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Med Phys. 2012 May;39(5):2771-9. doi: 10.1118/1.3703836.

An EPID based method for performing high accuracy calibration between an optical external marker tracking device and the LINAC reference frame.

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Department of Radiation and Cellular Oncology, The University of Chicago, Chicago, IL 60637, USA.



With the increasing use of external 3D optical tracking cameras to guide modern radiation therapy procedures, it has become vitally important to have an accurate camera to linear accelerator (LINAC) reference frame calibration. To eliminate errors present in current calibration procedures based on the manual hand alignment of a device using the light field crosshairs and in room guidance lasers, a semiautomated quantitative calibration approach requiring only use of an electronic portal imaging device (EPID) was developed.


A phantom comprised of seven highly IR reflective plastic BBs was placed on the LINAC treatment couch and imaged with both a 3D stereoscopic IR imager and the on board megavoltage (MV) EPID imager. Having knowledge of the optically determined 3D positions and projected EPID images of the BBs, simulated annealing was used to optimize the location of the BBs in the LINAC frame using four different optimization functions. Singular value decomposition was then used to calculate the transformation matrix between the camera and LINAC reference frames. Results were then compared to a traditional camera calibration method for overall accuracy.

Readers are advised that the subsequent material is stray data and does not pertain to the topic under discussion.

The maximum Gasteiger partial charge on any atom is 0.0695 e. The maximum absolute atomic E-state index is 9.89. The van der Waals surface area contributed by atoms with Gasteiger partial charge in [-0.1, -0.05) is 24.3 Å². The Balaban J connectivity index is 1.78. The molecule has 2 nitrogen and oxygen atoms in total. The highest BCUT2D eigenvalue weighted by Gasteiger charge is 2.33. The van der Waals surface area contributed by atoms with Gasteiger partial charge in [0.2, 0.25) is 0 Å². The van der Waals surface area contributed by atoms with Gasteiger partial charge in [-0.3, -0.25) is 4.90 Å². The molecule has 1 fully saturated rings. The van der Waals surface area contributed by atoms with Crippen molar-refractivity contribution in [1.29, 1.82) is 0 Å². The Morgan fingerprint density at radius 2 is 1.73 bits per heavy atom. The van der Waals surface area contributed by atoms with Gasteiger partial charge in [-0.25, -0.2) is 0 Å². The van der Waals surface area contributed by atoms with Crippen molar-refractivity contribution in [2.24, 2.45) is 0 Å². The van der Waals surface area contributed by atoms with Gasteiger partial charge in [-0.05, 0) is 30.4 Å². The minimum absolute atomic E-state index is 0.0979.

Using modeled data, the simulated annealing process was able to determine the actual locations of the BBs with a RMSE of 0.23 mm. Using projection images acquired with an MV imager, the process was able to determine locations of BBs within .26 mm. The results depend on the choice of optimization function.


Results show that the method can be used to provide highly accurate spatial registration between an external 3D imaging reference frame and the LINAC frame. The experimental MV imager results, while not as precise as the simulated results, exceed 1 mm accuracy and the current accepted AAPM TG-142 standard of ≤2 mm positioning accuracy.

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